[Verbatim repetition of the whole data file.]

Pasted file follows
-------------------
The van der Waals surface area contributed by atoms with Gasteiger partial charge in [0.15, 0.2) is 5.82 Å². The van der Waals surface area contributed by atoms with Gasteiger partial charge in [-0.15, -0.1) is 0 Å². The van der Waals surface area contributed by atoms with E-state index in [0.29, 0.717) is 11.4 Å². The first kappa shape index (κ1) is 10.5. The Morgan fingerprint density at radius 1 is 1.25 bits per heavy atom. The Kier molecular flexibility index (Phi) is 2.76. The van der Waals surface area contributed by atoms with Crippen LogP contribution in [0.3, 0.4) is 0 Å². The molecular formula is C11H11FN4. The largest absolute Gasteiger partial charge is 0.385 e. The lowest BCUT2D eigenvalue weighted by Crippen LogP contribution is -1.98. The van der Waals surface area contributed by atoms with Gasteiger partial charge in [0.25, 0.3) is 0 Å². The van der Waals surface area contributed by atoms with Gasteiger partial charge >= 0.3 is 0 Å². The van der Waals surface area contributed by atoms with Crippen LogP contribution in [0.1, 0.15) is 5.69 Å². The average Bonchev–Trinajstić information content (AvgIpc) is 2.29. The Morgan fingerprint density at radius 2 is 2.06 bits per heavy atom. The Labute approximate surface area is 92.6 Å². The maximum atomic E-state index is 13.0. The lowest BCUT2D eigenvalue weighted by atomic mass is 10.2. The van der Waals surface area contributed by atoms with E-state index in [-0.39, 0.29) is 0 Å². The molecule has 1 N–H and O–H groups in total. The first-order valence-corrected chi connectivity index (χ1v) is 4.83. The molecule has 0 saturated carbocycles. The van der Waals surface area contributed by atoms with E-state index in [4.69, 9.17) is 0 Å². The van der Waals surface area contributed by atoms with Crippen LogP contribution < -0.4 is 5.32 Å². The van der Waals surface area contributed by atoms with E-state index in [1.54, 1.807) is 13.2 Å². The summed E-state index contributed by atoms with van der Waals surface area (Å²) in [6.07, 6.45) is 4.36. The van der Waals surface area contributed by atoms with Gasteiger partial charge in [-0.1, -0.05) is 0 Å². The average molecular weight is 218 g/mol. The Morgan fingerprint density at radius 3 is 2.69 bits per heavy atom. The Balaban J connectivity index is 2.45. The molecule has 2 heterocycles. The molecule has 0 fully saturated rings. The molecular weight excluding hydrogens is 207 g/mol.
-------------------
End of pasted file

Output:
The van der Waals surface area contributed by atoms with Gasteiger partial charge in [0.15, 0.2) is 5.82 Å². The van der Waals surface area contributed by atoms with Gasteiger partial charge in [-0.15, -0.1) is 0 Å². The van der Waals surface area contributed by atoms with E-state index in [0.29, 0.717) is 11.4 Å². The first kappa shape index (κ1) is 10.5. The Morgan fingerprint density at radius 1 is 1.25 bits per heavy atom. The Kier molecular flexibility index (Phi) is 2.76. The van der Waals surface area contributed by atoms with Crippen LogP contribution in [0.3, 0.4) is 0 Å². The molecular formula is C11H11FN4. The largest absolute Gasteiger partial charge is 0.385 e. The lowest BCUT2D eigenvalue weighted by Crippen LogP contribution is -1.98. The van der Waals surface area contributed by atoms with Gasteiger partial charge in [0.25, 0.3) is 0 Å². The van der Waals surface area contributed by atoms with Gasteiger partial charge >= 0.3 is 0 Å². The van der Waals surface area contributed by atoms with Crippen LogP contribution in [0.1, 0.15) is 5.69 Å². The average Bonchev–Trinajstić information content (AvgIpc) is 2.29. The Morgan fingerprint density at radius 2 is 2.06 bits per heavy atom. The Labute approximate surface area is 92.6 Å². The maximum atomic E-state index is 13.0. The lowest BCUT2D eigenvalue weighted by atomic mass is 10.2. The van der Waals surface area contributed by atoms with E-state index in [-0.39, 0.29) is 0 Å². The molecule has 1 N–H and O–H groups in total. The first-order valence-corrected chi connectivity index (χ1v) is 4.83. The molecule has 0 saturated carbocycles. The van der Waals surface area contributed by atoms with E-state index in [4.69, 9.17) is 0 Å². The van der Waals surface area contributed by atoms with Crippen LogP contribution < -0.4 is 5.32 Å². The van der Waals surface area contributed by atoms with E-state index in [1.54, 1.807) is 13.2 Å². The summed E-state index contributed by atoms with van der Waals surface area (Å²) in [6.07, 6.45) is 4.36. The van der Waals surface area contributed by atoms with Gasteiger partial charge in [-0.1, -0.05) is 0 Å². The average molecular weight is 218 g/mol. The Morgan fingerprint density at radius 3 is 2.69 bits per heavy atom. The Balaban J connectivity index is 2.45. The molecule has 2 heterocycles. The molecule has 0 fully saturated rings. The molecular weight excluding hydrogens is 207 g/mol.